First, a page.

Thursday, June 15, 2006

Public Hearings and You

You should know how to act
at government meetings. Meaning
mostly city and county type.
One's that have Public Hearings.
So here are the rules... they
have been borrowed from the city
of Kootenai.

Rules of conduct for Public
1. All comments and questions are
to be directed through the
presiding officer. (mayor or such)
2. All testimony must address the merits
of the application or proposal, based
upon the compliance or lack of
compliance with the comprehensive
plan and applicable ordinances
3.Only those given the floor will be
allowed to speak at a given time.
4. Members of the audience are asked
to be quiet while others are speaking.
5. Cell phones and pagers must be
turned off or in silent mode and are not
to be answered in the hearing room.
6. All speakers must clearly identify
themselves and give their address for
the record.
7. The council reserves the right to
set a time limit for testimony and/or
to prohibit repetitive testimony.

Procedures for the Public Hearing process:

1. Opening of the hearing by the officer
(mayor or such)
2. Determination if proper notice was posted.
3. Declaration of conflict by any members, if
4. Presentation by applicant
5. Staff reports
and this is where you come in
6. Public Testimony in favor of
7. Public Testimony in neither favor
nor opted to
8. Public Testimony opposed to
9. Rebuttal by the applicant
10. closure of the hearing by officer
11. Deliberation and decision.

Now what is important to you, is...
when there is a public hearing on
any application or procedure... and
you have an opinion.... you need to
sign up a sheet that is available at
most meetings.
Again... I say, and they do repeat it
thru the meeting... and ask again,
as they pick up the sign up sheet
to speak... "Has everyone sign up,
who want to speak?
" Sign up if you
have an opinion. Sign up even if you
don't know if you have an opinion yet.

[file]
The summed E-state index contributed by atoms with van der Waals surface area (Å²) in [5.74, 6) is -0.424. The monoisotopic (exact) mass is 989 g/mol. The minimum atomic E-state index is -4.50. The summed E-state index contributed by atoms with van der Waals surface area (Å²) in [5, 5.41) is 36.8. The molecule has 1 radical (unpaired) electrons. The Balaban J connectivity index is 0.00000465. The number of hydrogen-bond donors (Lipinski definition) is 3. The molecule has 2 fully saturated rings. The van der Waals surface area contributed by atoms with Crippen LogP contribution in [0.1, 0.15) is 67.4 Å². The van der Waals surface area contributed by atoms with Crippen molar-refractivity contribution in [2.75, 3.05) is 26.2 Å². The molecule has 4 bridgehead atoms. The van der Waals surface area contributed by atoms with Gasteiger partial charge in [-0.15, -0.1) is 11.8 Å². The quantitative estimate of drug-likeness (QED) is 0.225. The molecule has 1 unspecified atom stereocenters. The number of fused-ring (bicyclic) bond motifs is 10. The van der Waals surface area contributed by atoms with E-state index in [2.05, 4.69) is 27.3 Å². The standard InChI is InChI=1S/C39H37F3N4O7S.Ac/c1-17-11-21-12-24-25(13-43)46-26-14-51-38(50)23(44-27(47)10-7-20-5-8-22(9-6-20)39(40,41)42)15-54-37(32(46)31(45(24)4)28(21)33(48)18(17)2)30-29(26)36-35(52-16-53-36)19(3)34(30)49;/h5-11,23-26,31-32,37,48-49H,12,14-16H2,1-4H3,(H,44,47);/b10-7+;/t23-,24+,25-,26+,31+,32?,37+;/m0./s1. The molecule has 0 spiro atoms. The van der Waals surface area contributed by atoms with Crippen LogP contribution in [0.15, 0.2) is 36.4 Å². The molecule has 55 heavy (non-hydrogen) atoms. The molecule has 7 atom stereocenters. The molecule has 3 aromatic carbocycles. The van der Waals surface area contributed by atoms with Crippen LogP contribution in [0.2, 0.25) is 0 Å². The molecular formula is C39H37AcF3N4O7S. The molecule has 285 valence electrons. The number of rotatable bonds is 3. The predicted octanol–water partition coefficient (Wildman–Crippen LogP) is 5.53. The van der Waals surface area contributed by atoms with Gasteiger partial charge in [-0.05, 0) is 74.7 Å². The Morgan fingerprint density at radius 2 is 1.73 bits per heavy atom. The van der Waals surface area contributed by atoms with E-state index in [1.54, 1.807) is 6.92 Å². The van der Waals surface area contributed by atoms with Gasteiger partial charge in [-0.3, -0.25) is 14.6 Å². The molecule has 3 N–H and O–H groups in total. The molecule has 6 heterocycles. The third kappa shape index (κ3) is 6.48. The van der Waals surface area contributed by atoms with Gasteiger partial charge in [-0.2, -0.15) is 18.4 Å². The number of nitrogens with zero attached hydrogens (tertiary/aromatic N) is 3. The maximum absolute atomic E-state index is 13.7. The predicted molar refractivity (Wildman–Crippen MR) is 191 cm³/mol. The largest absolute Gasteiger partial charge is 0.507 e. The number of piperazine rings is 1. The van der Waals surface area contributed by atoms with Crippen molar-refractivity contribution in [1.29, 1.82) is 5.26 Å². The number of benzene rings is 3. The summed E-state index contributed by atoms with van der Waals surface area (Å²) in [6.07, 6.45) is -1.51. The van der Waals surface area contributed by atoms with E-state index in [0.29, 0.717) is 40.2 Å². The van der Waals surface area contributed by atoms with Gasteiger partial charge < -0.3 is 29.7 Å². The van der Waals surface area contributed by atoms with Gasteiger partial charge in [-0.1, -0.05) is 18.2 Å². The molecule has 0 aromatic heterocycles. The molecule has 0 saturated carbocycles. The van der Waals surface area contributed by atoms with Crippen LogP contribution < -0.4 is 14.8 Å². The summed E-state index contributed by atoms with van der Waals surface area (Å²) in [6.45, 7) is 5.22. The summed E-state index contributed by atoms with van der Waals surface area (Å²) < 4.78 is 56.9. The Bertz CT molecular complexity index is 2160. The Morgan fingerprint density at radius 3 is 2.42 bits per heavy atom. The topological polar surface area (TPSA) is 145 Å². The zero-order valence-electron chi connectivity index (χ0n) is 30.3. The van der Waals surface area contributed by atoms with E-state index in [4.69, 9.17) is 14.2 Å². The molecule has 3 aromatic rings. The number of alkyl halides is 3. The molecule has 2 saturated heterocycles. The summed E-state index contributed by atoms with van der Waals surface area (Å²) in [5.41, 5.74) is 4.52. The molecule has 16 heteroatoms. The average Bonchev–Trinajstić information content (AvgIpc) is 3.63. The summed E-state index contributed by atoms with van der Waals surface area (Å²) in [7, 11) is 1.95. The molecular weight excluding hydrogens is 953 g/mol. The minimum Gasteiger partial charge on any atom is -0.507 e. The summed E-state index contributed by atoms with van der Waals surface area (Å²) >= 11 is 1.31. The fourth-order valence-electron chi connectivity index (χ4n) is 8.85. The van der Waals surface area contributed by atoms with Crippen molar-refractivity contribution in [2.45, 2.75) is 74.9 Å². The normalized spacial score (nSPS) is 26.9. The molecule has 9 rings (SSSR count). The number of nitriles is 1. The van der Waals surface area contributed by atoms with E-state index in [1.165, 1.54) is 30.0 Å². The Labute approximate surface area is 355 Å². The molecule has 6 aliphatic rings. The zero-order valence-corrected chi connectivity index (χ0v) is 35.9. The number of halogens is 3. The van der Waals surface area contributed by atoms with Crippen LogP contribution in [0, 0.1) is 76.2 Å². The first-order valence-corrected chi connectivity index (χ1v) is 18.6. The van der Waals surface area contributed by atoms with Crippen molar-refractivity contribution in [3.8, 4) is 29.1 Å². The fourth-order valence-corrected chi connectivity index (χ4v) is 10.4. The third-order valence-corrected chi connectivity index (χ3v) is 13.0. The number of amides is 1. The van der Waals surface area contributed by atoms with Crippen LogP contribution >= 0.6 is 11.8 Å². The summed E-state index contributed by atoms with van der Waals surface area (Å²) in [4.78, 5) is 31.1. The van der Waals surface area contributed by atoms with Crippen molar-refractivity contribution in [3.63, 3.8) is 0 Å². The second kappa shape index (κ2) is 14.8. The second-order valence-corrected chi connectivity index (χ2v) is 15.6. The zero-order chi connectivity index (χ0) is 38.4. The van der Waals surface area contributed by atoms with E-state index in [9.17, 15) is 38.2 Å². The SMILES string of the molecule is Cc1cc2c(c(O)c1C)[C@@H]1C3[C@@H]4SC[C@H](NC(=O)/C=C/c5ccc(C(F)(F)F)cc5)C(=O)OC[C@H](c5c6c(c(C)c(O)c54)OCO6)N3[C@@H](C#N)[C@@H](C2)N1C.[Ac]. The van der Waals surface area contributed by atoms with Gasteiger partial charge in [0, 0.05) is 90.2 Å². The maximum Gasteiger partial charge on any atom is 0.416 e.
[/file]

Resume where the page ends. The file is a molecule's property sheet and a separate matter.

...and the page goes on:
You can always say, when your name is
called, that they answered any questions
you had.
Then after number 11 of the Procedure,
if you did not vocalize your thoughts...don't
be mad, because they voted the other way.

Don't sit there and be angry, and then
get up verbalizing loudly, as you leave
because things didn't go your way.

If you see it posted that there is going to
be a meeting about something.. a Public
Meeting.. then be there. Don't think your
neighbors are going to do it all for you.
You ALL have to be there. Your councilman
can't not do it all by himself. You have
to support him, so he can support you.

Speak calmly, speak respectfully,
speak with how you feel, but keep
it short. The longer you go, the more
tuned out the people become.

Sign up and speak up. Or like the
old saying says... or forever hold
your peace.

Will it change things?? Maybe.
But at least you told them how
you feel.... and if they don't listen?
Then you know what to do next
election time..VOTE..

1 comment:

Bill McCrory said...


I've testified at several public hearings, and I've found it's a good idea to read a prepared statement that you've rehearsed several times and you know will conclude within the time allowed for comment (five minutes in CdA City Council). Some people will say that reading a prepared statement is not as emotionally effective, but usually the purpose of making a statement is to get your position on the record. A written, rehearsed statement allows for maximum clarity, completeness, and brevity. Also, you should have two or three extra copies of your prepared statement with your name, address, and telephone number on each copy. Always give one copy to the clerk or recording secretary or whoever is taking the minutes. The other copies? You never know who was impressed by your statement. Could be the press, another official, etc. The bottom line is to be as prepared as possible.